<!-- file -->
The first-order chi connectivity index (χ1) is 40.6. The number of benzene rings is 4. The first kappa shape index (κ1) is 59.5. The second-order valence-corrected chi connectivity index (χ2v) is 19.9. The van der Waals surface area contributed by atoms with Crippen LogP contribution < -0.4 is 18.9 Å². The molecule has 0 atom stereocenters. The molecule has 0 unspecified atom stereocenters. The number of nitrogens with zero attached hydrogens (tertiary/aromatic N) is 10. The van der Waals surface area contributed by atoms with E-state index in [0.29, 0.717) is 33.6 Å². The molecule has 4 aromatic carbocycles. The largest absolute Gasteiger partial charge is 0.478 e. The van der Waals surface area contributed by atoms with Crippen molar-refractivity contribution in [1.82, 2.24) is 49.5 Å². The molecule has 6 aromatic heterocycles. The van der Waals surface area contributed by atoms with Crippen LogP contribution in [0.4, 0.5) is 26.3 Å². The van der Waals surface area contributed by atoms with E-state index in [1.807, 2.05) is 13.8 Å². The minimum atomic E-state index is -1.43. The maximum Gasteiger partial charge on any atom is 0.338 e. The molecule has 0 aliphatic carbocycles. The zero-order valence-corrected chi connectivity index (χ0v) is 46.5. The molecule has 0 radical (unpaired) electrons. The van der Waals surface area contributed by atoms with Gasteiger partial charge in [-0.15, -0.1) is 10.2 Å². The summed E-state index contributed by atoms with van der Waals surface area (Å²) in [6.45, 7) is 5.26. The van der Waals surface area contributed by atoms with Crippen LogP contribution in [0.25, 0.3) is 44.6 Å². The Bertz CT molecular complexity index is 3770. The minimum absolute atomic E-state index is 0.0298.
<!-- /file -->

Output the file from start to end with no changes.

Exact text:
The first-order chi connectivity index (χ1) is 40.6. The number of benzene rings is 4. The first kappa shape index (κ1) is 59.5. The second-order valence-corrected chi connectivity index (χ2v) is 19.9. The van der Waals surface area contributed by atoms with Crippen LogP contribution < -0.4 is 18.9 Å². The molecule has 0 atom stereocenters. The molecule has 0 unspecified atom stereocenters. The number of nitrogens with zero attached hydrogens (tertiary/aromatic N) is 10. The van der Waals surface area contributed by atoms with E-state index in [0.29, 0.717) is 33.6 Å². The molecule has 4 aromatic carbocycles. The largest absolute Gasteiger partial charge is 0.478 e. The van der Waals surface area contributed by atoms with Crippen molar-refractivity contribution in [1.82, 2.24) is 49.5 Å². The molecule has 6 aromatic heterocycles. The van der Waals surface area contributed by atoms with Crippen LogP contribution in [0.4, 0.5) is 26.3 Å². The van der Waals surface area contributed by atoms with E-state index in [1.807, 2.05) is 13.8 Å². The minimum atomic E-state index is -1.43. The maximum Gasteiger partial charge on any atom is 0.338 e. The molecule has 0 aliphatic carbocycles. The zero-order valence-corrected chi connectivity index (χ0v) is 46.5. The molecule has 0 radical (unpaired) electrons. The van der Waals surface area contributed by atoms with Gasteiger partial charge in [-0.15, -0.1) is 10.2 Å². The summed E-state index contributed by atoms with van der Waals surface area (Å²) in [6.45, 7) is 5.26. The van der Waals surface area contributed by atoms with Crippen LogP contribution in [0.25, 0.3) is 44.6 Å². The Bertz CT molecular complexity index is 3770. The minimum absolute atomic E-state index is 0.0298.